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Diminishing returns for the programmers is the issue - they could spend years trying to find the hard-to-find bugs that creep in over time to make operating systems and other programs go wrong, but if they don't occur so soon that you can't get a reasonable amount of work done first, you can just fix them by rebooting, so the programmers just leave you to do that while they go off to write new code to do something more productive. The questions they ask are, is it good enough to sell, and is it worth trying to inprove it a little rather than getting on with writing more important code which will make the old stuff redundant anyway. In most cases there will be many rare bugs which gradually disable a system, so hunting down one and fixing it won't even show up as there will be lots of other bugs which will still force you to reboot every now and then. These bugs will also be the fault of different people, and while some of these programmers may feel the need to put in the effort to eliminate the bugs they've caused, the rest can't be bothered, and that means that some who might have bothered won't bother because they don't see the point if the rest aren't going to put in the work. If the operating system and programs that run on it are intended to operate equipment that must not go wrong, more work will be done to check code and eliminate bugs for that, but the costs will go through the roof.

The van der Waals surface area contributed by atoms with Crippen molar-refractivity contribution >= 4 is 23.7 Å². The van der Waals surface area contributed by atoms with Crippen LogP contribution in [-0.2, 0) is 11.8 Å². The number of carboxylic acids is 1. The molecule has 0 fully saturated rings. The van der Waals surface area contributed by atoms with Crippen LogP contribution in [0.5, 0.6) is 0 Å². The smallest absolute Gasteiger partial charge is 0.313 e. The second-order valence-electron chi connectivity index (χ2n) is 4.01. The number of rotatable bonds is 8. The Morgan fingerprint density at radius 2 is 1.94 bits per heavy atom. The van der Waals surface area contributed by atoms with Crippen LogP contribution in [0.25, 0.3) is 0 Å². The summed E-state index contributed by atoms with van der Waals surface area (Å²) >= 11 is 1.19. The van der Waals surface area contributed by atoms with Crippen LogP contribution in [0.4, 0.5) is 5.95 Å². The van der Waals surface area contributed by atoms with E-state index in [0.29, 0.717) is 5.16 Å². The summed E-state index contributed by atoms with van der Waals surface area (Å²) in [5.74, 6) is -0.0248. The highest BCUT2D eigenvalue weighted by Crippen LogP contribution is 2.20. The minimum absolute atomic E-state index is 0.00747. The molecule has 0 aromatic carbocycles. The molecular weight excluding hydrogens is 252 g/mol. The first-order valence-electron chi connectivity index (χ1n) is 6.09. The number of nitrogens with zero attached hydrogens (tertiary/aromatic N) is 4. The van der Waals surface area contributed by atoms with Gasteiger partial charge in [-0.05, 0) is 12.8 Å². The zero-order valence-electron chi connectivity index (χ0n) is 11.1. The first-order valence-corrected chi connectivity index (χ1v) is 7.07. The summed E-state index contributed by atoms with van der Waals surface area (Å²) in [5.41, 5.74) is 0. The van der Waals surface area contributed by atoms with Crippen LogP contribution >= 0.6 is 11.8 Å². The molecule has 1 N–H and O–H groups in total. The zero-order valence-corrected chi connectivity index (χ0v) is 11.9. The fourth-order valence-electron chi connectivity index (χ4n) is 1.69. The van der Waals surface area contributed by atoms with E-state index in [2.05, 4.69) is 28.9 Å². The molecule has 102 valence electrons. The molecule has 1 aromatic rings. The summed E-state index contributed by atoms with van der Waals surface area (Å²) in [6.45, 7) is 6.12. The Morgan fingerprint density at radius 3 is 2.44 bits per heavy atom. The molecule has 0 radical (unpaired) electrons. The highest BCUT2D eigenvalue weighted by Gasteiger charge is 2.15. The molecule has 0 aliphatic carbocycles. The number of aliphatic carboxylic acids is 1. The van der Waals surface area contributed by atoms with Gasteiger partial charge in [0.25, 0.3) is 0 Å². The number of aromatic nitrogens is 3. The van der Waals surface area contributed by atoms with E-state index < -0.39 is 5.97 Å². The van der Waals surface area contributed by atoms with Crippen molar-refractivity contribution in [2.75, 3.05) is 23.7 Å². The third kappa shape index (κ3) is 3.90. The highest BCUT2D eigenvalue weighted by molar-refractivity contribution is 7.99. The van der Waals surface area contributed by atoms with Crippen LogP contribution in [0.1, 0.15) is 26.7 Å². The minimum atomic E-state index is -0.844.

I laughed so much at this thread that I nearly cried; that computer is fabulous. Actually, at the BBC's Make it Digital show in Cambridge a few weeks ago they had one of the original consoles for PONG, sitting alongside an original Atari; we played bat n ball for about half an hour; ridiculously addictive...
*How Bill Gates managed to write a BASIC interpreter in machine language in a couple of days astonishes me. I guess that is why he has billions of dollars, and I don't.